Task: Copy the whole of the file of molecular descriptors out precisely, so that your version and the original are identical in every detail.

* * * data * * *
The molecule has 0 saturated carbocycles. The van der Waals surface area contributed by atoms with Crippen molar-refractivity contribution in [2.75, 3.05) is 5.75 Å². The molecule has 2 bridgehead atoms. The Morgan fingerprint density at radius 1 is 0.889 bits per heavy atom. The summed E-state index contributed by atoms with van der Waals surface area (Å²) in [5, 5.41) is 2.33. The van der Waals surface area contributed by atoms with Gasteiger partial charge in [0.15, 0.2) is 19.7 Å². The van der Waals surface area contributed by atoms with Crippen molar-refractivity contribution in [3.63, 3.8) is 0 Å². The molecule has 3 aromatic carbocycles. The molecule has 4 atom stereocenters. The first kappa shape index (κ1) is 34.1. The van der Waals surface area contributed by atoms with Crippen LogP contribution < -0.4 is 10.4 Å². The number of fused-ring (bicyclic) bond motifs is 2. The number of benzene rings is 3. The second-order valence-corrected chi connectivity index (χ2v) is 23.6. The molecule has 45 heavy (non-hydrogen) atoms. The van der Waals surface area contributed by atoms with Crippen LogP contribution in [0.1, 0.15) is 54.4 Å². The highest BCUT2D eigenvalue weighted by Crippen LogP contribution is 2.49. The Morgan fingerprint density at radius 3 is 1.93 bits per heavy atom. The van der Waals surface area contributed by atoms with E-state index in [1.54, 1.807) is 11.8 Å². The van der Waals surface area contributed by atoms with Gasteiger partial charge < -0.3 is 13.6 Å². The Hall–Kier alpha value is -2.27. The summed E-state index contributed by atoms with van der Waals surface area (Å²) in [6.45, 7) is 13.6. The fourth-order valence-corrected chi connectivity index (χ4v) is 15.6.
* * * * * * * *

The molecule has 0 saturated carbocycles. The van der Waals surface area contributed by atoms with Crippen molar-refractivity contribution in [2.75, 3.05) is 5.75 Å². The molecule has 2 bridgehead atoms. The Morgan fingerprint density at radius 1 is 0.889 bits per heavy atom. The summed E-state index contributed by atoms with van der Waals surface area (Å²) in [5, 5.41) is 2.33. The van der Waals surface area contributed by atoms with Gasteiger partial charge in [0.15, 0.2) is 19.7 Å². The van der Waals surface area contributed by atoms with Crippen molar-refractivity contribution in [3.63, 3.8) is 0 Å². The molecule has 3 aromatic carbocycles. The molecule has 4 atom stereocenters. The first kappa shape index (κ1) is 34.1. The van der Waals surface area contributed by atoms with Crippen LogP contribution < -0.4 is 10.4 Å². The number of fused-ring (bicyclic) bond motifs is 2. The number of benzene rings is 3. The second-order valence-corrected chi connectivity index (χ2v) is 23.6. The molecule has 45 heavy (non-hydrogen) atoms. The van der Waals surface area contributed by atoms with Crippen LogP contribution in [0.1, 0.15) is 54.4 Å². The highest BCUT2D eigenvalue weighted by Crippen LogP contribution is 2.49. The Morgan fingerprint density at radius 3 is 1.93 bits per heavy atom. The van der Waals surface area contributed by atoms with E-state index in [1.54, 1.807) is 11.8 Å². The van der Waals surface area contributed by atoms with Gasteiger partial charge < -0.3 is 13.6 Å². The Hall–Kier alpha value is -2.27. The summed E-state index contributed by atoms with van der Waals surface area (Å²) in [6.45, 7) is 13.6. The fourth-order valence-corrected chi connectivity index (χ4v) is 15.6.